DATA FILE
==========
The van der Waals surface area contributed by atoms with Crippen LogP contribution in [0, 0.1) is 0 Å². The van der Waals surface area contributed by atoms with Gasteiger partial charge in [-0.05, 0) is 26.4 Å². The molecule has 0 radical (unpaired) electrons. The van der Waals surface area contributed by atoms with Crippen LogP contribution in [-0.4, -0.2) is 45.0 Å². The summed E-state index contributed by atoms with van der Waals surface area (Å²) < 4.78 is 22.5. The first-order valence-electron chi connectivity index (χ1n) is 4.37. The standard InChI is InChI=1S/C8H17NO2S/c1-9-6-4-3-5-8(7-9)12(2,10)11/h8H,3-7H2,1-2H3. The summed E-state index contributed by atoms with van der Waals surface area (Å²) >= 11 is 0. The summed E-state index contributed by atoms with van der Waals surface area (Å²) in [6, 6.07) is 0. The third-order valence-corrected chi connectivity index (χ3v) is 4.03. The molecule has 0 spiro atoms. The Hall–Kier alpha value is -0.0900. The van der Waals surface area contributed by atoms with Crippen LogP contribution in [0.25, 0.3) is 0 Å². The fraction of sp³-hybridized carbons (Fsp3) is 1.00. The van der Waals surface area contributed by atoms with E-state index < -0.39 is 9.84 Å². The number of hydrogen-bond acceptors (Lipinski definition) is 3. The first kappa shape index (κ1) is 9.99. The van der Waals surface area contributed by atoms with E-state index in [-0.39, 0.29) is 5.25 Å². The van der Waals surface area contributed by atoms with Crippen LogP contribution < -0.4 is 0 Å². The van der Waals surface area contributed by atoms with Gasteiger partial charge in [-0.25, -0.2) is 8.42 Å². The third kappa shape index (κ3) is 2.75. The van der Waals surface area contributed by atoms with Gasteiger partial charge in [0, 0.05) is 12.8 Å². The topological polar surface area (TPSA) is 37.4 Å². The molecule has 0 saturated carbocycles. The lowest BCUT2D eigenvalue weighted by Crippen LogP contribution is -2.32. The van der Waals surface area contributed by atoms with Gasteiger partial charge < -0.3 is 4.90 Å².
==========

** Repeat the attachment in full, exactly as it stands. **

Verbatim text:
The van der Waals surface area contributed by atoms with Crippen LogP contribution in [0, 0.1) is 0 Å². The van der Waals surface area contributed by atoms with Gasteiger partial charge in [-0.05, 0) is 26.4 Å². The molecule has 0 radical (unpaired) electrons. The van der Waals surface area contributed by atoms with Crippen LogP contribution in [-0.4, -0.2) is 45.0 Å². The summed E-state index contributed by atoms with van der Waals surface area (Å²) < 4.78 is 22.5. The first-order valence-electron chi connectivity index (χ1n) is 4.37. The standard InChI is InChI=1S/C8H17NO2S/c1-9-6-4-3-5-8(7-9)12(2,10)11/h8H,3-7H2,1-2H3. The summed E-state index contributed by atoms with van der Waals surface area (Å²) >= 11 is 0. The summed E-state index contributed by atoms with van der Waals surface area (Å²) in [6, 6.07) is 0. The third-order valence-corrected chi connectivity index (χ3v) is 4.03. The molecule has 0 spiro atoms. The Hall–Kier alpha value is -0.0900. The van der Waals surface area contributed by atoms with Crippen LogP contribution in [0.25, 0.3) is 0 Å². The fraction of sp³-hybridized carbons (Fsp3) is 1.00. The van der Waals surface area contributed by atoms with E-state index < -0.39 is 9.84 Å². The number of hydrogen-bond acceptors (Lipinski definition) is 3. The first kappa shape index (κ1) is 9.99. The van der Waals surface area contributed by atoms with E-state index in [-0.39, 0.29) is 5.25 Å². The van der Waals surface area contributed by atoms with Crippen LogP contribution < -0.4 is 0 Å². The van der Waals surface area contributed by atoms with Gasteiger partial charge in [-0.25, -0.2) is 8.42 Å². The third kappa shape index (κ3) is 2.75. The van der Waals surface area contributed by atoms with Gasteiger partial charge in [0, 0.05) is 12.8 Å². The topological polar surface area (TPSA) is 37.4 Å². The molecule has 0 saturated carbocycles. The lowest BCUT2D eigenvalue weighted by Crippen LogP contribution is -2.32. The van der Waals surface area contributed by atoms with Gasteiger partial charge < -0.3 is 4.90 Å².